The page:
Titane Laurent on Zen and Spirituality
Born in Morocco, raised in Belgium and now a resident of Melbourne, Titane Laurent is a well-traveled artist. Among the countries she has called home before Australia, are New Zealand, USA and Mauritius. Each time she settles in a new place, she has to set up her art practice all over again. And yet, she is not afraid of this challenge. Her spirituality gives her the courage to tackle each new beginning. With her faith in God, she knows that “together we can be wild and crazy, and I’m safe.”
Titane’s family boasts 7 generations of painters, so art has always been in her blood. However, it wasn’t until she was 31 that she gave herself over to pursuing painting full-time. She abandoned her job in marketing and decided she “wanted to follow [her] dreams”.
Until she left New York, Titane’s work was much more about realism. However, upon leaving the US she decided to reinvent her work as minimalist abstracts. She explains, “I really got influenced by modern art, abstract expressionists like Robert Motherwell and Franz Kline, and that really changed my life.” Her colour palette completely changed, transitioning from lots of blues and greens to the completely monochromatic work she creates today. And “there’s no going back.”
“With colour there’s millions of possibilities, and as soon as you mix two colours there’s more possibilities. Actually that reflects my life. Before, more choices, more style, more people, more everything… but I’m growing to be more minimalistic and zen.”
Despite using a limited colour palette, Titane’s pieces are still quite complicated. She uses texture and different finishes to add dimension to her black and white pieces. Occasionally she uses red pastel, when the painting calls for it. In creating her paintings, she builds up many layers of texture and tone in the background, before adding one ultimate movement. This one movement can be quite scary, because if she isn’t happy with it, then it’s “months of work, just for nothing.”
The movement in Titane’s pieces is all about working with energy. She draws her inspiration for this from calligraphy. Under the tutelage of Chinese conceptual art teacher, Gao Xuyong, she became attuned to the abstract essence of line.
Solitude is an important ingredient in Titane’s creative process. She has found that if she gets too involved with the marketing, business and social aspects of art that she tends to lose herself. So, in order to focus on her work, she tends to isolate herself. “My work requires a lot of silence and solitude. And I love that. It nourishes me.”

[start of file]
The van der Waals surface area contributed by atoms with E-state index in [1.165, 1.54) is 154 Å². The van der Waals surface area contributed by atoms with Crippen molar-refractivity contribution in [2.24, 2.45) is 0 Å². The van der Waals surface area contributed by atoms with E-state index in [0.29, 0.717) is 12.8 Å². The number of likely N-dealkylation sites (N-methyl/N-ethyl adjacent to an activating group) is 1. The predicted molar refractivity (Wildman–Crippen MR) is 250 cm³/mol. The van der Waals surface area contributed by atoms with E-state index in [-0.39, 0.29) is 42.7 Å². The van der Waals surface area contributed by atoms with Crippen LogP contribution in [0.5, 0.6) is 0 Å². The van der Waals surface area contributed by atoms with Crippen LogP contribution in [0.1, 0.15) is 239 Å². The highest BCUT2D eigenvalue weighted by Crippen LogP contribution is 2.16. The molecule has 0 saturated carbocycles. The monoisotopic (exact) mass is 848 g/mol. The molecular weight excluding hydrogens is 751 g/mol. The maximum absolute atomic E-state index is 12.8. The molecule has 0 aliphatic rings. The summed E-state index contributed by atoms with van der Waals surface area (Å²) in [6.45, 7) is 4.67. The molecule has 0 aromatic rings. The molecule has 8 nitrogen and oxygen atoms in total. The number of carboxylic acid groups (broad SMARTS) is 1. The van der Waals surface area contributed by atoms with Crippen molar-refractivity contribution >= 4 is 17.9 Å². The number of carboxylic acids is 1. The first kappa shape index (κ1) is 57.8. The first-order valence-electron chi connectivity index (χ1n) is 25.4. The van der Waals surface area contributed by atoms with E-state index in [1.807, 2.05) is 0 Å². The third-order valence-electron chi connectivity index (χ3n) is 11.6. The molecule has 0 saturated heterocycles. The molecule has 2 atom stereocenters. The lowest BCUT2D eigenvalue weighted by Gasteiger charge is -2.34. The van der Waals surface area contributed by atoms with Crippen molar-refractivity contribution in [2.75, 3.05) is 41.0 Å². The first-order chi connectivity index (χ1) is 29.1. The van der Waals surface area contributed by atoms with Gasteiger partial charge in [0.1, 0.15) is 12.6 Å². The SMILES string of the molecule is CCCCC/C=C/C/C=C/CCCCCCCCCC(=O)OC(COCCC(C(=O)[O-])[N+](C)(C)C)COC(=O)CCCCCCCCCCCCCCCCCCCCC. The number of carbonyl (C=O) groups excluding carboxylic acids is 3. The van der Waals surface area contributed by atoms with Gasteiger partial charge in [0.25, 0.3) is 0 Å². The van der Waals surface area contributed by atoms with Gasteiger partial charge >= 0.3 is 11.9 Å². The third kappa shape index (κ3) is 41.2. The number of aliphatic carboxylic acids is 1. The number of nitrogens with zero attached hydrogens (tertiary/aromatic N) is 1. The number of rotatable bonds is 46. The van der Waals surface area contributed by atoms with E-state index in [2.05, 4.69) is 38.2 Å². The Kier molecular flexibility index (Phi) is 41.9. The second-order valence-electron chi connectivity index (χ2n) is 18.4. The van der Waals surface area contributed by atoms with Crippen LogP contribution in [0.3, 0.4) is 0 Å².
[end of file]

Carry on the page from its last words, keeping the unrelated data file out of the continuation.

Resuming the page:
Practising work in this manner fits with Titane’s concept of the role of the artist. In her eyes, artists lead others to new ideas and patterns of thinking. In order to do that, it’s important that they strive for original thought, by way of exploring different cultures and standing alone. “For me, being an artist is to be honest, to function with the integrity of the heart and not be part of any group.”
Since moving to Melbourne, Titane has managed to achieve her dream of owning her own gallery. Laurent Gallery is in South Melbourne is a beautiful modern space that perfectly complements her minimalist art.
In the future, Titane hopes to take her work to an even larger scale. During her time in Japan, she saw the large scale abstracts by Kline, Motherwell and Antoni Tapias, and they resonated with her.
“These artists help me to think bigger.” The large pieces had the effect of reminding her of things bigger than herself. Once again, her spirituality comes into the mix – without a spiritual element to her work, she feels it is mere decoration.
This year, Titane has been named a semi-finalist in the Bluethumb Art Prize. You can vote for her as your People’s Choice winner on our prize page.
Other exciting news for Titane is participating The Exhibition Project by the City Recital Hall in Sydney. This is an interesting project marrying visual art with music. Titane is in the first of four exhibitions in this project. The exhibition combines abstract art with brass music. “Like the brass section of an orchestra abstract art provides a discordant counterpoint to more traditional art forms.” City Recital Hall has chosen 4 monochromatic abstract artists to to complement the brass band. While opening night was on February 8th, the exhibition is open until April 6th.
Watch our chat on video below!